With more and more refugees appearing in Europe daily this summer, cities and towns are grappling with a basic but crucial problem: Where can they all sleep?

Tent camps are the most widespread solution for migrants in limbo and refugees seeking asylum, and have cropped up in public squares, meadows and train stations this summer around Europe. But some officials and charity groups have come up with alternative solutions — here's a look at a few:

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CONTAINERS

Portable shipping containers are being converted into refugee apartments in Germany, which saw nearly half of Europe's overall 400,000 asylum applications in the first half of the year. Colorfully painted and stacked on top of each other, they are housing more than 2,000 refugees in Berlin. One container village in southwest Berlin includes flats for families, shared kitchens and bathrooms, and accommodation for the disabled. Demand is high for new container buildings by German city and state governments. A Czech factory in the village of Supikovice, owned by France-based Touax Group, is among producers of such containers enjoying a bonanza of orders this year from Germany, Sweden and elsewhere.

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ABANDONED SCHOOLS

A former Paris high school is now home to about 200 migrants, its classrooms lined with sleeping bags atop makeshift cardboard mattresses. The asphalt courtyard echoes with myriad languages as migrants kick soccer balls, play cards or paint murals on the school's peeling walls. Inside, they drink instant coffee and eat goulash concocted from donated ingredients. French humanitarian groups are increasingly converting abandoned public buildings like the school into migrant centers, recognizing that official emergency housing spots created this summer aren't enough to shelter everyone. France has approximately 25,000 beds nationwide designated for asylum seekers but nearly 70,000 applied for asylum last year.

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UNUSED BARRACKS

Shrinking military spending and the end of conscription in some countries have left empty barracks and other military housing scattered around Europe, and authorities from Finland to Belgium are converting them to lodge migrants. The former U.S. military barracks in Heidelburg, Germany, closed about two years ago, is among those that have opened up to migrants. At the edge of the Burgundy village of Pouilly-en-Auxois, a few dozen young migrants from Sudan, Eritrea and Chad are living in former gendarme barracks. They were brought from the port city of Calais, a flashpoint for migrant tensions where some 3,000 would-be refugees live in crude camps with no amenities. The Le Monde newspaper says locals, initially skeptical, now bring migrants clothes and old bicycles, and sometimes play football with them.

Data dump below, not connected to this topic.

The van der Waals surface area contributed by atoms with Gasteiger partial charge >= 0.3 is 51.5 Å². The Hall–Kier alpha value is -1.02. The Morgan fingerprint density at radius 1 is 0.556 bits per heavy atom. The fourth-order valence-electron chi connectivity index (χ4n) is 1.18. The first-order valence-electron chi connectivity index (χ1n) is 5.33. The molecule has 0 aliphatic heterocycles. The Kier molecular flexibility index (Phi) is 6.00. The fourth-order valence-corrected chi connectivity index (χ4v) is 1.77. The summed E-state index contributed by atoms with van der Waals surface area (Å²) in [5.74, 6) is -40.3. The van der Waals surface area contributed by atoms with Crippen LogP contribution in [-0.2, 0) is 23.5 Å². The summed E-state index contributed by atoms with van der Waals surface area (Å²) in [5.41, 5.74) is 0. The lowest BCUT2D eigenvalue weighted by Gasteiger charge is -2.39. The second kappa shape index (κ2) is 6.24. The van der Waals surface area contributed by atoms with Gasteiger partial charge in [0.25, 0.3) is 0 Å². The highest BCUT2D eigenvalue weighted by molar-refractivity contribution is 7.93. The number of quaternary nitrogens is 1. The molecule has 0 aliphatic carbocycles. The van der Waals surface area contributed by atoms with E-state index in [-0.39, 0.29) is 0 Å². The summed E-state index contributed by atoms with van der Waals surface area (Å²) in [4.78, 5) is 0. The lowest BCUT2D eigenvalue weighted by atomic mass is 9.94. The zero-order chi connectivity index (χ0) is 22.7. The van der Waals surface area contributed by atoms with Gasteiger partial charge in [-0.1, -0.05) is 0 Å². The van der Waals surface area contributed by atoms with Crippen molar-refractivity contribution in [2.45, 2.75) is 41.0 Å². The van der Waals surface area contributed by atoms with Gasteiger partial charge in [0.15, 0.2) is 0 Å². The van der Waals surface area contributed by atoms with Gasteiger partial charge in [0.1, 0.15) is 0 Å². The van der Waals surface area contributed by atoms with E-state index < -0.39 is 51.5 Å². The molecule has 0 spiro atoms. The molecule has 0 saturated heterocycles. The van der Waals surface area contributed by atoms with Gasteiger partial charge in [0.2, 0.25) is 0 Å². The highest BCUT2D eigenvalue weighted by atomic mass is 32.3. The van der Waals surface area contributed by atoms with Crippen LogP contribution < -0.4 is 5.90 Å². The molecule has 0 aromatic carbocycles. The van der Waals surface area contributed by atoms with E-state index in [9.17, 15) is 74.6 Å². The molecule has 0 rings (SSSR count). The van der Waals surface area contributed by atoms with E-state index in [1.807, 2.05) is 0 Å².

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EMPTY HOMES

Some Italian cities have tried to put migrants in empty private homes, or homes for the elderly. In the northern Italian town of Rivaldomo, about two dozen young migrants from Nigeria and Ghana moved into a house that belongs to a man serving prison time for pedophilia, tending its small garden and learning woodwork as they wait for their asylum applications to be processed. They faced pressures from neighbors, but charity workers argue that putting migrants in homes and keeping them in smaller groups makes it easier for locals to get to know them. The issue of housing migrants is contentious politically in Italy, which has received a disproportionately large number of Europe's migrants this year, over 111,000 so far, according to the International Organization for Migration.

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SHUTTERED TOURIST SITES

Near Dublin, a defunct seaside family resort has housed migrants since 2001, living among derelict amusement park rides and empty snack stands. About 600 migrants, including many large African families, currently live in abandoned rooms at the resort in Mosney, formerly part of the British budget chain Butlin's. Some have lived there for years. In Sweden, manors once used as hotels have been turned into refugee housing.

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David Rising in Berlin, Maggy Donaldson in Paris, Colleen Barry in Milan, Shawn Pogatchnik in Dublin, Karl Ritter in Stockholm, Lorne Cook in Brussels, George Jahn in Vienna and Matti Huuhtanen in Helsinki contributed to this report.